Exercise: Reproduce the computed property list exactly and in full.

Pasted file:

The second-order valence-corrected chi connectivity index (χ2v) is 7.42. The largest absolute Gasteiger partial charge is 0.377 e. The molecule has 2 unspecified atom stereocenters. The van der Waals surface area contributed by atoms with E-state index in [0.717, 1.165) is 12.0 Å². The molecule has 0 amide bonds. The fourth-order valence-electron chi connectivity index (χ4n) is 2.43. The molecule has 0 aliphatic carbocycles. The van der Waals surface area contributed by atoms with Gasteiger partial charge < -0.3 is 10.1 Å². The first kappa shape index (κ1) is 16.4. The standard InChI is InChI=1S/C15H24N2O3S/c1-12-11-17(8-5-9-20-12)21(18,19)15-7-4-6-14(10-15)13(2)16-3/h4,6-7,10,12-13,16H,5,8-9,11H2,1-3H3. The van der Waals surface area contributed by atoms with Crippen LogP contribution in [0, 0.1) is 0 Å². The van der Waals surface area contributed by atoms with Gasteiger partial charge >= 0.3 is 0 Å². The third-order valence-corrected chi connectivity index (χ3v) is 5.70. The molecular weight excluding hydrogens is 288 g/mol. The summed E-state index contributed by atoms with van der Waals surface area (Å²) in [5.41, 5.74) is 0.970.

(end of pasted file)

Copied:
The second-order valence-corrected chi connectivity index (χ2v) is 7.42. The largest absolute Gasteiger partial charge is 0.377 e. The molecule has 2 unspecified atom stereocenters. The van der Waals surface area contributed by atoms with E-state index in [0.717, 1.165) is 12.0 Å². The molecule has 0 amide bonds. The fourth-order valence-electron chi connectivity index (χ4n) is 2.43. The molecule has 0 aliphatic carbocycles. The van der Waals surface area contributed by atoms with Gasteiger partial charge < -0.3 is 10.1 Å². The first kappa shape index (κ1) is 16.4. The standard InChI is InChI=1S/C15H24N2O3S/c1-12-11-17(8-5-9-20-12)21(18,19)15-7-4-6-14(10-15)13(2)16-3/h4,6-7,10,12-13,16H,5,8-9,11H2,1-3H3. The van der Waals surface area contributed by atoms with Crippen LogP contribution in [0, 0.1) is 0 Å². The van der Waals surface area contributed by atoms with Gasteiger partial charge >= 0.3 is 0 Å². The third-order valence-corrected chi connectivity index (χ3v) is 5.70. The molecular weight excluding hydrogens is 288 g/mol. The summed E-state index contributed by atoms with van der Waals surface area (Å²) in [5.41, 5.74) is 0.970.